I finished my planned summer mini-tour of Northern Italy with the family in Pisa at about noon on the 22 August, returned to Leeds Bradford airport, got straight on a train at Harrogate for York, travelled up to Edinburgh and was sat in a show at midnight, which although being brilliant, contained some nudity.
The following morning I found myself sat in a shipping container, in the pitch black taking part in a séance and being scared witless. Yes, I visited the Fringe Festival once more this summer. As usual it was both glorious and surreal.
The stand out show for me was Give Me Your Love presented by Ridiculusmus.
A two hander, with an ex-soldier who suffered from PTSD, sat in an upturned cardboard box while his friend stood outside his bedroom trying to coax him out.
You never saw either actor for the entirety of the play. The two actors were presented with awards for acting at the end of the festival. Totally deserved.
The Fringe is such a rich source of new and emerging work and it is where Harrogate Theatre identifies exciting companies for our artistic programme.
Indeed two shows that started their life in Harrogate were very prominent on this year’s ‘must see’ Fringe list; Futures Theatre’s Offside – about women in football and Eamon Fleming’s Confabulation – a brilliant piece about remembering.
Both shows played to critical acclaim in our studio in spring and early summer of this year.
Well September is of course back to school… literally and figuratively for most and we kick off with two award winning crackers. The Weir by Conor McPherson is on this week followed by Andrea Dunbar’s tragi-comedy Rita, Sue and Bob Too next week. The first, in association with English Touring Theatre, is haunting and beautifully written ghost story that took London by storm when it opened in 1997 and immediately transferred to Broadway.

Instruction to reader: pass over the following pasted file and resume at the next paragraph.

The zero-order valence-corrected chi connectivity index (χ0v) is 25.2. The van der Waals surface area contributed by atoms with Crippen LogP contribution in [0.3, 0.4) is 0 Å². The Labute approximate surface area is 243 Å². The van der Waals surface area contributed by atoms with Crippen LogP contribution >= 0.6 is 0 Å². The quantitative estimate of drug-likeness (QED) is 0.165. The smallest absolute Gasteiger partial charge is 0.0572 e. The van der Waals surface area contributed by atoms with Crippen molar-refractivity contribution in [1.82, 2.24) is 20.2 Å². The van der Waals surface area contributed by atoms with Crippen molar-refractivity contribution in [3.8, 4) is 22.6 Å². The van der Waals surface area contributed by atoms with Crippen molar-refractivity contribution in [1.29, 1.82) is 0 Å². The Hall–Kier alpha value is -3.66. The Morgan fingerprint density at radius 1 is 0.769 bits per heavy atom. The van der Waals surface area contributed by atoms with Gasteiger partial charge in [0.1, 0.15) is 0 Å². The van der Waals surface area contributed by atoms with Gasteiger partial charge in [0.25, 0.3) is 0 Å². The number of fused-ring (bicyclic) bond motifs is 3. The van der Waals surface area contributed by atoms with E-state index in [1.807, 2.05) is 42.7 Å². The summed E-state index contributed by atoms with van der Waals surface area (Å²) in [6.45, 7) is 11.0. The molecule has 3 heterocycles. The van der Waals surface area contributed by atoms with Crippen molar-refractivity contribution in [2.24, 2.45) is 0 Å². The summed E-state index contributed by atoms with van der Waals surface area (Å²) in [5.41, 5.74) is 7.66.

It is regarded as one of the best plays of the last century. Following on from that we will host Rita, Sue and Bob Too by Andrea Dunbar, which is an Out of Joint and Royal Court Theatre co-production.
The play, set in Bradford, is largely regarded as a contemporary classic that has since been made into a memorable film with George Costigan.
Max Stafford-Clark who directed the very first production 30 years ago, will return to the helm and there will be a Q&A with the cast after the first performance.
It’s tremendous that companies and artists of this calibre want to come and work with Harrogate Theatre.
We are into our 9th Comedy Festival in October and then believe it or not we start rehearsing pantomime. I’ve just had the final script meeting with my co-writer and director of the show Phil Lowe. This year it is Beauty and the Beast if you didn’t know.
It’s such a great story that has been very popular this summer because of the Disney film. We have some old favourites returning amongst the cast.
Phil Stewart will be our dame, Katy Dean will be the evil sorceress and of course Tim Stedman as the silly billy. There are new additions and I’m particularly looking forward to seeing Maisey Bawden In the title role of Beauty.
This year’s Christmas cracker will be particularly exciting as Channel 5 will be airing a documentary about Harrogate at Christmas and our pantomime promises to have a prominent role in the making.
This is scheduled to be aired just before Christmas so look out for it.